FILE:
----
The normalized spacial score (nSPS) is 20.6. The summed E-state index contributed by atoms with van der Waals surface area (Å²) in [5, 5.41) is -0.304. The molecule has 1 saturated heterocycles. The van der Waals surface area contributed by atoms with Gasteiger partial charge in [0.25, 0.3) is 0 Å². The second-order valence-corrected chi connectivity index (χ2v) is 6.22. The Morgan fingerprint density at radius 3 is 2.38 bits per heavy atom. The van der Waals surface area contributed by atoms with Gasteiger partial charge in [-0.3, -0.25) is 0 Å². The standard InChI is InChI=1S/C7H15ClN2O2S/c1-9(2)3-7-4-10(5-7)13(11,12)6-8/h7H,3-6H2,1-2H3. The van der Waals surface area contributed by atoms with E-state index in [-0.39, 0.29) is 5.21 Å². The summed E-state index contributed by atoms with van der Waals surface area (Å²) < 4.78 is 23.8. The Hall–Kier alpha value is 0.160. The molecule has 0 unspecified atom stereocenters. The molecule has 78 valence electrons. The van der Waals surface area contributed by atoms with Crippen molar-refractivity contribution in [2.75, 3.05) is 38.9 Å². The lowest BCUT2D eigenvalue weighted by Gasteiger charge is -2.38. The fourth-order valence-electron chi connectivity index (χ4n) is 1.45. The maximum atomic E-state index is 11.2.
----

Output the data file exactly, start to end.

The normalized spacial score (nSPS) is 20.6. The summed E-state index contributed by atoms with van der Waals surface area (Å²) in [5, 5.41) is -0.304. The molecule has 1 saturated heterocycles. The van der Waals surface area contributed by atoms with Gasteiger partial charge in [0.25, 0.3) is 0 Å². The second-order valence-corrected chi connectivity index (χ2v) is 6.22. The Morgan fingerprint density at radius 3 is 2.38 bits per heavy atom. The van der Waals surface area contributed by atoms with Gasteiger partial charge in [-0.3, -0.25) is 0 Å². The standard InChI is InChI=1S/C7H15ClN2O2S/c1-9(2)3-7-4-10(5-7)13(11,12)6-8/h7H,3-6H2,1-2H3. The van der Waals surface area contributed by atoms with E-state index in [-0.39, 0.29) is 5.21 Å². The summed E-state index contributed by atoms with van der Waals surface area (Å²) < 4.78 is 23.8. The Hall–Kier alpha value is 0.160. The molecule has 0 unspecified atom stereocenters. The molecule has 78 valence electrons. The van der Waals surface area contributed by atoms with Crippen molar-refractivity contribution in [2.75, 3.05) is 38.9 Å². The lowest BCUT2D eigenvalue weighted by Gasteiger charge is -2.38. The fourth-order valence-electron chi connectivity index (χ4n) is 1.45. The maximum atomic E-state index is 11.2.